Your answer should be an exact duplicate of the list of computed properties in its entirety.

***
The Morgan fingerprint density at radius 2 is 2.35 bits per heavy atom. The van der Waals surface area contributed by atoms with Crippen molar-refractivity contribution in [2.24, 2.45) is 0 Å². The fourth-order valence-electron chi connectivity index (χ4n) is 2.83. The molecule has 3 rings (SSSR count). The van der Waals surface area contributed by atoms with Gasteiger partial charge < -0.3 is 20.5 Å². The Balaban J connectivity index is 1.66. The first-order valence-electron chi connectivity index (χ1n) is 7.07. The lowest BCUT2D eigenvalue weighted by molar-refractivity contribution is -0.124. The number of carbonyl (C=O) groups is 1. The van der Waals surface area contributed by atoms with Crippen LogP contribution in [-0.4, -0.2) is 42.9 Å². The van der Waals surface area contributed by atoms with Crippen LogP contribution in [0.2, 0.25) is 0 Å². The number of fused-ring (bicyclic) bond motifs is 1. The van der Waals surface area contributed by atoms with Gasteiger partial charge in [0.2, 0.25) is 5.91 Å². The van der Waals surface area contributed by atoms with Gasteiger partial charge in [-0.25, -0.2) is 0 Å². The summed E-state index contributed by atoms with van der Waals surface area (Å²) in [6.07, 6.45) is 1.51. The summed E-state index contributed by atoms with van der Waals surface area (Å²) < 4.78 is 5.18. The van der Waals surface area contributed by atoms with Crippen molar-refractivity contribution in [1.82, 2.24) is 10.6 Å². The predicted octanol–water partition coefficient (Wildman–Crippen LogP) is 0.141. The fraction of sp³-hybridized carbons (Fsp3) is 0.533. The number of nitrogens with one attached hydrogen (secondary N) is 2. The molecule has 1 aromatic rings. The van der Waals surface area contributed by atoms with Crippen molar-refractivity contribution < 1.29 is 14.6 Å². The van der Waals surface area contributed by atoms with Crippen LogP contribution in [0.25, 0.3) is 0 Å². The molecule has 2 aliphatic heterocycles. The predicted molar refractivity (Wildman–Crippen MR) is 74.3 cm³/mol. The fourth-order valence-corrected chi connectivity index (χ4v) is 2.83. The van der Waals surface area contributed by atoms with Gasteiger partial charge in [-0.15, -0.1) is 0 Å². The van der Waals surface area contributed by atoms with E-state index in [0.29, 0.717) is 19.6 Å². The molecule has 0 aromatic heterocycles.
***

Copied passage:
The Morgan fingerprint density at radius 2 is 2.35 bits per heavy atom. The van der Waals surface area contributed by atoms with Crippen molar-refractivity contribution in [2.24, 2.45) is 0 Å². The fourth-order valence-electron chi connectivity index (χ4n) is 2.83. The molecule has 3 rings (SSSR count). The van der Waals surface area contributed by atoms with Gasteiger partial charge < -0.3 is 20.5 Å². The Balaban J connectivity index is 1.66. The first-order valence-electron chi connectivity index (χ1n) is 7.07. The lowest BCUT2D eigenvalue weighted by molar-refractivity contribution is -0.124. The number of carbonyl (C=O) groups is 1. The van der Waals surface area contributed by atoms with Crippen LogP contribution in [-0.4, -0.2) is 42.9 Å². The van der Waals surface area contributed by atoms with Crippen LogP contribution in [0.2, 0.25) is 0 Å². The number of fused-ring (bicyclic) bond motifs is 1. The van der Waals surface area contributed by atoms with Gasteiger partial charge in [0.2, 0.25) is 5.91 Å². The van der Waals surface area contributed by atoms with Gasteiger partial charge in [-0.25, -0.2) is 0 Å². The summed E-state index contributed by atoms with van der Waals surface area (Å²) in [6.07, 6.45) is 1.51. The summed E-state index contributed by atoms with van der Waals surface area (Å²) < 4.78 is 5.18. The van der Waals surface area contributed by atoms with Crippen molar-refractivity contribution in [1.82, 2.24) is 10.6 Å². The predicted octanol–water partition coefficient (Wildman–Crippen LogP) is 0.141. The fraction of sp³-hybridized carbons (Fsp3) is 0.533. The number of nitrogens with one attached hydrogen (secondary N) is 2. The molecule has 1 aromatic rings. The van der Waals surface area contributed by atoms with Crippen molar-refractivity contribution < 1.29 is 14.6 Å². The van der Waals surface area contributed by atoms with Crippen LogP contribution in [0.25, 0.3) is 0 Å². The molecule has 2 aliphatic heterocycles. The predicted molar refractivity (Wildman–Crippen MR) is 74.3 cm³/mol. The fourth-order valence-corrected chi connectivity index (χ4v) is 2.83. The van der Waals surface area contributed by atoms with Gasteiger partial charge in [-0.15, -0.1) is 0 Å². The van der Waals surface area contributed by atoms with E-state index in [0.29, 0.717) is 19.6 Å². The molecule has 0 aromatic heterocycles.